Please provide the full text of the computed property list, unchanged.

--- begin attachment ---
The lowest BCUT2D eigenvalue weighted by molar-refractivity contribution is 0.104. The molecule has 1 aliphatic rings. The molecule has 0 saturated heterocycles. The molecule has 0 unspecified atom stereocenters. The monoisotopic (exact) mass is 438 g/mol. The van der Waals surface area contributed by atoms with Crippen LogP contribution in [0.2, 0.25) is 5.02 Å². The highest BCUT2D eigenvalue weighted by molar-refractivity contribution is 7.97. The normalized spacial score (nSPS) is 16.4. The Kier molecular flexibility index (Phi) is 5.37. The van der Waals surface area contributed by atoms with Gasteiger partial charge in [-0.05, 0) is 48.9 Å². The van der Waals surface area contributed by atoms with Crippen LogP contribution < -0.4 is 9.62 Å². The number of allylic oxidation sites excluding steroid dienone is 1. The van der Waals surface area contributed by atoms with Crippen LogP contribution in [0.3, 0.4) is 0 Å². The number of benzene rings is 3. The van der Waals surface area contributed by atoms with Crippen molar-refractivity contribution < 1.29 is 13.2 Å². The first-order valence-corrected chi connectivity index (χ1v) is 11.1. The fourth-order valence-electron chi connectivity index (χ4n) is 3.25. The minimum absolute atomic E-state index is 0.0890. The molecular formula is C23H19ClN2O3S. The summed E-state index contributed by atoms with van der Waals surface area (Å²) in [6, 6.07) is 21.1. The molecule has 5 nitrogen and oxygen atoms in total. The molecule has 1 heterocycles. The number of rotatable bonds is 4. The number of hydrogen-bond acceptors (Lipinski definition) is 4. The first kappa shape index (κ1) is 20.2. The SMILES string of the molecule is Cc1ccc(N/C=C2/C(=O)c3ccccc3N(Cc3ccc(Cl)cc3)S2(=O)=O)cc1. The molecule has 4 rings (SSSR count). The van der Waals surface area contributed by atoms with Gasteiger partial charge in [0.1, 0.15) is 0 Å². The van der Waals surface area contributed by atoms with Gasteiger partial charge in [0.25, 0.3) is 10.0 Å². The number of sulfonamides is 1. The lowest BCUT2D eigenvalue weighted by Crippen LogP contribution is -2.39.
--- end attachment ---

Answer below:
The lowest BCUT2D eigenvalue weighted by molar-refractivity contribution is 0.104. The molecule has 1 aliphatic rings. The molecule has 0 saturated heterocycles. The molecule has 0 unspecified atom stereocenters. The monoisotopic (exact) mass is 438 g/mol. The van der Waals surface area contributed by atoms with Crippen LogP contribution in [0.2, 0.25) is 5.02 Å². The highest BCUT2D eigenvalue weighted by molar-refractivity contribution is 7.97. The normalized spacial score (nSPS) is 16.4. The Kier molecular flexibility index (Phi) is 5.37. The van der Waals surface area contributed by atoms with Gasteiger partial charge in [-0.05, 0) is 48.9 Å². The van der Waals surface area contributed by atoms with Crippen LogP contribution < -0.4 is 9.62 Å². The number of allylic oxidation sites excluding steroid dienone is 1. The van der Waals surface area contributed by atoms with Crippen LogP contribution in [0.3, 0.4) is 0 Å². The number of benzene rings is 3. The van der Waals surface area contributed by atoms with Crippen molar-refractivity contribution < 1.29 is 13.2 Å². The first-order valence-corrected chi connectivity index (χ1v) is 11.1. The fourth-order valence-electron chi connectivity index (χ4n) is 3.25. The minimum absolute atomic E-state index is 0.0890. The molecular formula is C23H19ClN2O3S. The summed E-state index contributed by atoms with van der Waals surface area (Å²) in [6, 6.07) is 21.1. The molecule has 5 nitrogen and oxygen atoms in total. The molecule has 1 heterocycles. The number of rotatable bonds is 4. The number of hydrogen-bond acceptors (Lipinski definition) is 4. The first kappa shape index (κ1) is 20.2. The SMILES string of the molecule is Cc1ccc(N/C=C2/C(=O)c3ccccc3N(Cc3ccc(Cl)cc3)S2(=O)=O)cc1. The molecule has 4 rings (SSSR count). The van der Waals surface area contributed by atoms with Gasteiger partial charge in [0.1, 0.15) is 0 Å². The van der Waals surface area contributed by atoms with Gasteiger partial charge in [0.25, 0.3) is 10.0 Å². The number of sulfonamides is 1. The lowest BCUT2D eigenvalue weighted by Crippen LogP contribution is -2.39.